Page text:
New Router? Simplify Network Setup by Reusing Your SSID and Password

Modern wi-fi router on light table in roomStudio Aquarius / Shutterstock

Do you have a shiny new Wi-Fi router to help you with all of your daily internet activities? You are probably not alone, thanks to the rise of video conferencing, streaming, and other internet-related activities at home. But the worst part is updating all your devices with the new Wi-Fi name and password. Unless you do the smart thing and reuse your SSID and password.

Every new router, Wi-Fi or whatever, comes with a predefined SSID (Service set identifier) and password. It’s tempting to continue with this, because you don’t have to fiddle with administrative settings to update anything. But you work a lot more on yourself. If you replace the routers and keep the new SSID and password combo, that means you need to update every Wi-Fi device in your home.

It’s all of your cellphones, tablets, laptops, smart speakers, smart TVs and more. Modern homes have gone from half a dozen connected Wi-Fi devices to dozens of Wi-Fi devices. But you don’t have to go through that. Make your life easier by changing the SSID and Password of the new router to match the SSID and Password of your old router.

When your Wi-Fi devices try to connect to your network, the first thing they do is find a network that matches the SSID you previously told them to use. It won’t know that the router hardware has changed, just that the address is correct. Then it will provide the password, which matches, and connect automatically. You don’t have to do anything to reconnect all of your devices. they will connect automatically.

It’s like your extended family is coming to visit your house. You could have demolished the old place, built a new one, and reused the locks. As long as your address and locks are the same, they will be able to find the place and enter with the keys you provided.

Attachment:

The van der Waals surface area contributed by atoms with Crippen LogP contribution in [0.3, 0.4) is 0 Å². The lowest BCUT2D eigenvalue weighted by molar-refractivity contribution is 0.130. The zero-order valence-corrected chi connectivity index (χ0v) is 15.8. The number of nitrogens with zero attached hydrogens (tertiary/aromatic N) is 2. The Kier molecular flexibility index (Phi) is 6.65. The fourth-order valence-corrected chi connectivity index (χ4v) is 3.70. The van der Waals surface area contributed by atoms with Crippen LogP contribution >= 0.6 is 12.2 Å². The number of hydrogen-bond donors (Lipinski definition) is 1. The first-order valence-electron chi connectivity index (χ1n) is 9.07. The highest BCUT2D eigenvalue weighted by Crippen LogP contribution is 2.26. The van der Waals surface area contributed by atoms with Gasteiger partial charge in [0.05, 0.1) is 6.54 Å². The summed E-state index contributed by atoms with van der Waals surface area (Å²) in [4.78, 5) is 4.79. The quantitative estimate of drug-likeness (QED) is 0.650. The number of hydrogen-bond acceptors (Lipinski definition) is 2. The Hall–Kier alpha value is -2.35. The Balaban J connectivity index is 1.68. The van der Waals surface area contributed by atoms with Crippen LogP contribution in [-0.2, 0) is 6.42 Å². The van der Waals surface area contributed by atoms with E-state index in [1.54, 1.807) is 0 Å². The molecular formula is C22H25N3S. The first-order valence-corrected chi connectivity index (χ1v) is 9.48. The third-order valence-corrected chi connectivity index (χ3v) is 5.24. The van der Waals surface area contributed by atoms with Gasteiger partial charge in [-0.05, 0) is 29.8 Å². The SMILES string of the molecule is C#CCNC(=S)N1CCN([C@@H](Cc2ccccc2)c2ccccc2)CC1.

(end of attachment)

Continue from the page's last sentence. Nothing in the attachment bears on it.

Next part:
Of course, life isn’t always easy, so there are two exceptions to this advice that we need to mention. Firstly, it may not work if you are upgrading from an old router that uses a obsolete security protocol like WEP. Even if you use the same password, it will not be the same for the machines involved.

Essentially, the encryption scrambles your password differently, so there won’t be a match. It doesn’t matter if the plain text is the same; the end result is not. Just like you can’t decode an encrypted message sent with old encryption, and all you have is the new encryption.

But you better have made the switch anyway; outdated protocols are easy to hack and put your home at risk. And for the foreseeable future, you will be able to use these tips when upgrading.

The other exception is if you are using a very weak network password or worse, no password. If your current Wi-Fi password is “Password” or if you don’t have one at all, stop this. You ask someone to use your network for whatever they want. If your Wi-Fi already seems slow, this might be the very problem you’re facing.

But for everyone, save a lot of time and effort and rename your SSID and password. If you are using a new MESH router, you can probably download an app to accomplish this. It’s much easier than the admin settings of old routers. Even some newer non-mesh routers use apps, so check that out first. You’ll thank yourself later.

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